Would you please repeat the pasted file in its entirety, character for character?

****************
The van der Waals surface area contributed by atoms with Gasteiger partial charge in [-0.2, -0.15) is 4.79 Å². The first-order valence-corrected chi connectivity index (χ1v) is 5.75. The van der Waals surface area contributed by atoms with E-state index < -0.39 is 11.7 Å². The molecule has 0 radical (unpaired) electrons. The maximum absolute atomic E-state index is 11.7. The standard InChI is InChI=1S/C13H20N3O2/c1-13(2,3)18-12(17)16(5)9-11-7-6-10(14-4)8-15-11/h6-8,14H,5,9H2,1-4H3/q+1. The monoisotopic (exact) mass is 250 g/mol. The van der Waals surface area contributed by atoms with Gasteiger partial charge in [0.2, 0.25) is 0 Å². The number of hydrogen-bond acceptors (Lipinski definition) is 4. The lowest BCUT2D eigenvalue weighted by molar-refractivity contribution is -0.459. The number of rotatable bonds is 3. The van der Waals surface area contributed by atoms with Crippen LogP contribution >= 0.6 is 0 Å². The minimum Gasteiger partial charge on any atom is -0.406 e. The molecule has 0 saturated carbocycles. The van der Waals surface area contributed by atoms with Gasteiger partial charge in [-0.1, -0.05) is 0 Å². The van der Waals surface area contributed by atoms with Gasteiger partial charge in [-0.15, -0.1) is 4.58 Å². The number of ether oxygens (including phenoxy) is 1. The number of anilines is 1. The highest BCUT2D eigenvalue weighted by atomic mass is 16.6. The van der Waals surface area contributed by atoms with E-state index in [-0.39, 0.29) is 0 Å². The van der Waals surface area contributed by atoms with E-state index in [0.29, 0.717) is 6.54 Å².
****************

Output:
The van der Waals surface area contributed by atoms with Gasteiger partial charge in [-0.2, -0.15) is 4.79 Å². The first-order valence-corrected chi connectivity index (χ1v) is 5.75. The van der Waals surface area contributed by atoms with E-state index < -0.39 is 11.7 Å². The molecule has 0 radical (unpaired) electrons. The maximum absolute atomic E-state index is 11.7. The standard InChI is InChI=1S/C13H20N3O2/c1-13(2,3)18-12(17)16(5)9-11-7-6-10(14-4)8-15-11/h6-8,14H,5,9H2,1-4H3/q+1. The monoisotopic (exact) mass is 250 g/mol. The van der Waals surface area contributed by atoms with Gasteiger partial charge in [0.2, 0.25) is 0 Å². The number of hydrogen-bond acceptors (Lipinski definition) is 4. The lowest BCUT2D eigenvalue weighted by molar-refractivity contribution is -0.459. The number of rotatable bonds is 3. The van der Waals surface area contributed by atoms with Crippen LogP contribution >= 0.6 is 0 Å². The minimum Gasteiger partial charge on any atom is -0.406 e. The molecule has 0 saturated carbocycles. The van der Waals surface area contributed by atoms with Gasteiger partial charge in [-0.1, -0.05) is 0 Å². The van der Waals surface area contributed by atoms with Gasteiger partial charge in [-0.15, -0.1) is 4.58 Å². The number of ether oxygens (including phenoxy) is 1. The number of anilines is 1. The highest BCUT2D eigenvalue weighted by atomic mass is 16.6. The van der Waals surface area contributed by atoms with E-state index in [-0.39, 0.29) is 0 Å². The van der Waals surface area contributed by atoms with E-state index in [0.29, 0.717) is 6.54 Å².